Consumer watchdog probes $12 billion market for credit card late fees, says fees are a ‘significant challenge’ for Americans


The U.S. Consumer Financial Protection Agency released an in-depth study of credit card late fees on Tuesday, finding that credit card issuers earn $12 billion a year from these fees and the revenue comes from disproportionately poor Americans.

The government agency estimated that consumers had to pay an average fee of $26 for late payments and that consumers with the lowest credit scores, who typically live in disadvantaged ZIP codes, pay more than $300 per month. year in late fees.

“For some households, late fees are a costly mistake for payments that may be only a day or two late – for others, they are a significant additional hardship in times of financial insecurity,” says the report. “For credit card companies…late fees continue to bolster their bottom line.”

Credit card charges are regulated under a 2009 law that says late fees must be “reasonable and proportionate,” which was set at $25 for the first offense and $35 for payments subsequent misses, and the CFPB is required to adjust this figure annually for inflation.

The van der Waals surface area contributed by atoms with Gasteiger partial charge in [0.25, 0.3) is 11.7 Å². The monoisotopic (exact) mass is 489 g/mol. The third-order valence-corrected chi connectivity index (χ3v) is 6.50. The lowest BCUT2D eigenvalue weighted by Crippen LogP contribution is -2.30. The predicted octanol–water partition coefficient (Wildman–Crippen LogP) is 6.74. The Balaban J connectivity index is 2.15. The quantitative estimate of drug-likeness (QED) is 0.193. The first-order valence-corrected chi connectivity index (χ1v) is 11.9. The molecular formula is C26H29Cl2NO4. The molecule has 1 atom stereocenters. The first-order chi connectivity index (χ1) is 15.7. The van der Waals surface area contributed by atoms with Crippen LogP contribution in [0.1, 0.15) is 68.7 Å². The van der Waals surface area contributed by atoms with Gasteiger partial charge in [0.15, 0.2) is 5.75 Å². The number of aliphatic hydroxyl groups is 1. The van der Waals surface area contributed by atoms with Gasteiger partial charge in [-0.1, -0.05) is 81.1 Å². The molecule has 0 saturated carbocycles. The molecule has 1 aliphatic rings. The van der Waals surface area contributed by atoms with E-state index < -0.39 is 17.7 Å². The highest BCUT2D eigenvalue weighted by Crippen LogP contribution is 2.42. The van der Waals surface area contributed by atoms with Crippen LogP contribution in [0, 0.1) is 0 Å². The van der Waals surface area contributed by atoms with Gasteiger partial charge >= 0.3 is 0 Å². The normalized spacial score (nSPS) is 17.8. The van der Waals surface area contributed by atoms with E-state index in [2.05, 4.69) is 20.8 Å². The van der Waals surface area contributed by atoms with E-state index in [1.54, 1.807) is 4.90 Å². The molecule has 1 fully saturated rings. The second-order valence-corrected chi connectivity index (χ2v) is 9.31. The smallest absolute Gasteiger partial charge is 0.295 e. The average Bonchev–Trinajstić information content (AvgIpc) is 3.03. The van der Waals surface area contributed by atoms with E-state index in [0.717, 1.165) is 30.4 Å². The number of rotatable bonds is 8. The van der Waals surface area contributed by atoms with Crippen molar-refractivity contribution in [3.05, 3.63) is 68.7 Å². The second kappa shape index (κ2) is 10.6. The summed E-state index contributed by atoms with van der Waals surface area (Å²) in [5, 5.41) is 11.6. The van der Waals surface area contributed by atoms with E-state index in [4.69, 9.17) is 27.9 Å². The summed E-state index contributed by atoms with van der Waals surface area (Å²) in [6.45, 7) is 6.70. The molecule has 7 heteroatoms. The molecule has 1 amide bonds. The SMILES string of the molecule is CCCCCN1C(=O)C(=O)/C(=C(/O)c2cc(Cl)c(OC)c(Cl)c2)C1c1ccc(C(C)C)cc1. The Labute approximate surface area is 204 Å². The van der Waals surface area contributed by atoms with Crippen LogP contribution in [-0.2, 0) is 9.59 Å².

The CFPB reports that credit card issuers earn $120 billion a year from credit card fees and interest, with 10% of that revenue coming from late fees.

Credit cards are often issued by major banks like Chase JPM,
and Wells Fargo WFC,
in partnership with companies like Visa V,
and Mastercard MA,
who maintain the payment networks. Many community banks, credit unions, and retailers are also involved in issuing credit cards.

The report comes after the CFPB released an analysis of bank overdraft fees motivating some banks to eliminate these fees and a separate analysis of medical debt on credit reports. Major consumer credit reporting companies subsequently announced that they would no longer include medical debt in their reports.


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